22 APRIL 2000, Page 34

Transplants that failed to flourish

Simon Courtauld

LOST WHITE TRIBES by Riccardo Orizio Secker, £15.99, pp. 271 Several hundred German artisans from Hanover came to Jamaica in 1834, ostensi- bly to replace the slaves who were about to be freed. Most of them ended up cultivat- ing 500 acres of poor, hilly, forested land A Baster girl with firewood, Tsumis, Namibia, C Gerald Cubitt (the property of Lord Howard de Walden and Seaford) on which they have eked out a living ever since. I once visited Seaford Town, the home of this curious, nearly- white tribe of inbred Germans, and found it a most depressing place. They speak English while claiming that their German blood remains largely untainted by English or Jamaican intermarriage, and appear gloomily resigned to the same life of subsis- tence agriculture that their families have led since they arrived on the island. There is, however, a strong Catholic tradition in Seaford and — which Riccardo Orizio does not mention — a mission, clinic and voca- tional training centre which are partly funded by the German government.

The Poles of Haiti get no help from any- one, not even the Pope who, when he visit- ed the island in 1983, apparently promised to send money to his compatriots for the rebuilding of the church in their hill village. But nothing has been forthcoming from the Vatican. This Polish community derives from Napoleon's army: a contingent of 4,000 was sent to Haiti to keep the natives down and deny them their liberty. In the prevailing spirit of revolution, however, the Polish troops joined the natives, and when Dessalines proclaimed the world's first black republic and massacred all the French still left in Haiti, he spared his Pol- ish brothers-in-arms. So too did Papa Doc Duvalier, calling them 'European white negroes' and praising their patriotism. But they barely survive today, most of them in a village without roads or electricity. The Slav features may still be visible in their faces, but there is no contact with the mother country. The only Haitian Pole known to have gone to Poland was taken there to work his voodoo magic in the cause of Solidarity.

The problem with a book on these white tribal survivals in odd corners of the world is that while their history and their present plight may be interesting, the people who make up the remnants of these communi- ties are not. The caste solidarity and tribal identity of the Blanes Matignon, of Guade- loupe, claiming kinship with Prince Rainier of Monaco and still living in the mountains of this Caribbean island after 350 years, are impressive. But they are an unintelligent bunch of peasants, racially bigoted and consequently deformed, mentally and phys- ically, through incest.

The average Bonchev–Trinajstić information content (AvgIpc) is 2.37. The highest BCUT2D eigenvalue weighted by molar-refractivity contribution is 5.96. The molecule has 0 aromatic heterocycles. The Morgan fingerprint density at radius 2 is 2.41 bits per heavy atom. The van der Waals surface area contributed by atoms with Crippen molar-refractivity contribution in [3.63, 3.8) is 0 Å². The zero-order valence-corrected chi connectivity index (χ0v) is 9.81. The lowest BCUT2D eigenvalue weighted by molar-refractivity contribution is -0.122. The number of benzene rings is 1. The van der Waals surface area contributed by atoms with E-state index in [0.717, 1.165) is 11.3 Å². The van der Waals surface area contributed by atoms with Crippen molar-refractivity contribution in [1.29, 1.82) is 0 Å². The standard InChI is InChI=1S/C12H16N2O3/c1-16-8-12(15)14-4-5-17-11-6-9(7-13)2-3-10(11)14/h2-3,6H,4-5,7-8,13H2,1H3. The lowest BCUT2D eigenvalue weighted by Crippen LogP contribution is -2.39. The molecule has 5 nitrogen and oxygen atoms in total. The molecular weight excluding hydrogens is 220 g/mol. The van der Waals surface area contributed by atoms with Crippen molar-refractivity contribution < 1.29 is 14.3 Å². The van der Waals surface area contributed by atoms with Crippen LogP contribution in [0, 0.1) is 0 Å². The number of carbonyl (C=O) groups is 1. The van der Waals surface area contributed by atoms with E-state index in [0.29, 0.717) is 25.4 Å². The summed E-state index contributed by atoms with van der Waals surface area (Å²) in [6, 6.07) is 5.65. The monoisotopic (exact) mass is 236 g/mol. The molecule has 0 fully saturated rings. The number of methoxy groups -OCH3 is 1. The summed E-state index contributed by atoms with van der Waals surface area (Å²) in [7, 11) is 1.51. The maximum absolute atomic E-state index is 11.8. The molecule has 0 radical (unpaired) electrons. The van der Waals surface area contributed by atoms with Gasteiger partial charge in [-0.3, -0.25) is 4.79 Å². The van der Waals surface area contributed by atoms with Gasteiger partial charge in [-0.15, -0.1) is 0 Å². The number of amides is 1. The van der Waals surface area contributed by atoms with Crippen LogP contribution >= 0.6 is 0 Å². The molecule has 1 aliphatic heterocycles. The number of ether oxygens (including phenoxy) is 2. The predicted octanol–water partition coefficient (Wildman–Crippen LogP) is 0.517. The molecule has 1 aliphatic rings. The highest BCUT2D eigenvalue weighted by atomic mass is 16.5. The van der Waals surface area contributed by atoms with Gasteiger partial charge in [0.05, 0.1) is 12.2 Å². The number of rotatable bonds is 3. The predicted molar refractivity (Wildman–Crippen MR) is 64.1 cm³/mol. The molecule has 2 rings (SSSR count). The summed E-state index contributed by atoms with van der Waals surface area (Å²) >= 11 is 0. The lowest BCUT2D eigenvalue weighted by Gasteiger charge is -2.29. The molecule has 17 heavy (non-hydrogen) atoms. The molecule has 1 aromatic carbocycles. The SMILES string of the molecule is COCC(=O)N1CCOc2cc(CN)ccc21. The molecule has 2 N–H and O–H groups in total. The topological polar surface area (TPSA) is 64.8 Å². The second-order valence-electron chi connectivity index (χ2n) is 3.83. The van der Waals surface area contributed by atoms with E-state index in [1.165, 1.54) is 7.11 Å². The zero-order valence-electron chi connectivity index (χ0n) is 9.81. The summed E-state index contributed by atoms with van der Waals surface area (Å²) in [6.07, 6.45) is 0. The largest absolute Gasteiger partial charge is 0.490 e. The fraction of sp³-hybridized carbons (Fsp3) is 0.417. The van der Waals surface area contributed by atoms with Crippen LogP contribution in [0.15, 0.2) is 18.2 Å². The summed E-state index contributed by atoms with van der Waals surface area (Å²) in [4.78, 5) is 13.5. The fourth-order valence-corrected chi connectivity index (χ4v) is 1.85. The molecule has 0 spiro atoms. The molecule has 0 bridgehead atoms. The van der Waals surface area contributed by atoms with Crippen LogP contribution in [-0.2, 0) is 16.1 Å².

The Basters of Namibia seem a dull lot, too, by Dutch Calvinists out of Hottentots. They were nomadic herdsmen who trekked north from the Cape Colony to make their home on the edge of the Kalahari desert at a place which, imagining their likeness to a biblical tribe, they called Rehoboth. Today they quarrel among themselves, recalling the time when South Africa gave them self- government and complaining about the recent confiscation of their lands. I would rather read about the Germans of Wind- hoek, who lost South-West Africa in 1915 but are still permitted to call one of the streets in the capital after Heinrich Goring who, in his policy towards the local people, was able to teach his son Hermann a thing or two about genocide.

Only the Dutch Burghers of Sri Lanka give the impression of enjoying life and making a success of it. They are descended from 17th-century spice traders and have spoken English since the British took over Ceylon in 1802. Some of them live in style and all appear to love horse-racing. The author Michael Ondaatje is of a Dutch Sin- halese family.

It is good to know that the Confederate battle flag still flies in Brazil, where defeat- ed Americans went to grow cotton after the civil war, as well as on the state Capitol building in South Carolina. But I was dis- appointed that Orizio, having referred in his introduction to descendants of Alexan- der the Great living in Afghanistan, did not visit or write about them. And how did he overlook the Anglo-Indians of McCluskieganj in Bihar? Three hundred families were settled there before indepen- dence, and I doubt if they have all left or died out.